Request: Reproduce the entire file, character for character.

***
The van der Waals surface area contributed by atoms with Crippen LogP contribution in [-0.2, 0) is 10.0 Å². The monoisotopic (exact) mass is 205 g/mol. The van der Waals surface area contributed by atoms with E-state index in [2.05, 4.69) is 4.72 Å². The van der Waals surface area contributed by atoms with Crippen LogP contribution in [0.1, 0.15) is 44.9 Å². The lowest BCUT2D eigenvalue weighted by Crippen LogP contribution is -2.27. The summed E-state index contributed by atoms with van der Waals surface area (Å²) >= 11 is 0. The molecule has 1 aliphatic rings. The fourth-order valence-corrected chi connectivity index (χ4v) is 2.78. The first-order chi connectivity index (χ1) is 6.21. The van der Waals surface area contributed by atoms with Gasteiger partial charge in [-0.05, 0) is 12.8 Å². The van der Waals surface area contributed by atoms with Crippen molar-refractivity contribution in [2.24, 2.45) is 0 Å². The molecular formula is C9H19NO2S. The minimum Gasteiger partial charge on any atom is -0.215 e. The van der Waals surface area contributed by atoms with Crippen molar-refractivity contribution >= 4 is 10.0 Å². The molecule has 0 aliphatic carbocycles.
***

The van der Waals surface area contributed by atoms with Crippen LogP contribution in [-0.2, 0) is 10.0 Å². The monoisotopic (exact) mass is 205 g/mol. The van der Waals surface area contributed by atoms with E-state index in [2.05, 4.69) is 4.72 Å². The van der Waals surface area contributed by atoms with Crippen LogP contribution in [0.1, 0.15) is 44.9 Å². The lowest BCUT2D eigenvalue weighted by Crippen LogP contribution is -2.27. The summed E-state index contributed by atoms with van der Waals surface area (Å²) >= 11 is 0. The molecule has 1 aliphatic rings. The fourth-order valence-corrected chi connectivity index (χ4v) is 2.78. The first-order chi connectivity index (χ1) is 6.21. The van der Waals surface area contributed by atoms with Gasteiger partial charge in [-0.05, 0) is 12.8 Å². The van der Waals surface area contributed by atoms with Crippen molar-refractivity contribution in [2.24, 2.45) is 0 Å². The molecular formula is C9H19NO2S. The minimum Gasteiger partial charge on any atom is -0.215 e. The van der Waals surface area contributed by atoms with Crippen molar-refractivity contribution >= 4 is 10.0 Å². The molecule has 0 aliphatic carbocycles.